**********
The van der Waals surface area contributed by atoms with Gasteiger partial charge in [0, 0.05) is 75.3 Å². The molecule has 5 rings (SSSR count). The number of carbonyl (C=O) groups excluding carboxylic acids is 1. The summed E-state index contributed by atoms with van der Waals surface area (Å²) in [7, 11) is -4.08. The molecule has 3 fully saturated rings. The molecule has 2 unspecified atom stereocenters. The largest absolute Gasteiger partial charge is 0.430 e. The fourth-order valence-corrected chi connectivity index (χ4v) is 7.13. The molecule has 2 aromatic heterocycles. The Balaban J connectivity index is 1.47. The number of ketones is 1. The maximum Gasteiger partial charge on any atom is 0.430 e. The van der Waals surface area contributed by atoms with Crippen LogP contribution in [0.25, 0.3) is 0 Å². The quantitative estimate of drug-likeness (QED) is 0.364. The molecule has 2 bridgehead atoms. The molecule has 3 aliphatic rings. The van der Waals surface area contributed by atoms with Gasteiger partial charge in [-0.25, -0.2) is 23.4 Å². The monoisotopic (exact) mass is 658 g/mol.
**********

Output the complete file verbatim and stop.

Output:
The van der Waals surface area contributed by atoms with Gasteiger partial charge in [0, 0.05) is 75.3 Å². The molecule has 5 rings (SSSR count). The number of carbonyl (C=O) groups excluding carboxylic acids is 1. The summed E-state index contributed by atoms with van der Waals surface area (Å²) in [7, 11) is -4.08. The molecule has 3 fully saturated rings. The molecule has 2 unspecified atom stereocenters. The largest absolute Gasteiger partial charge is 0.430 e. The fourth-order valence-corrected chi connectivity index (χ4v) is 7.13. The molecule has 2 aromatic heterocycles. The Balaban J connectivity index is 1.47. The number of ketones is 1. The maximum Gasteiger partial charge on any atom is 0.430 e. The van der Waals surface area contributed by atoms with Crippen LogP contribution in [0.25, 0.3) is 0 Å². The quantitative estimate of drug-likeness (QED) is 0.364. The molecule has 2 bridgehead atoms. The molecule has 3 aliphatic rings. The van der Waals surface area contributed by atoms with Gasteiger partial charge in [-0.25, -0.2) is 23.4 Å². The monoisotopic (exact) mass is 658 g/mol.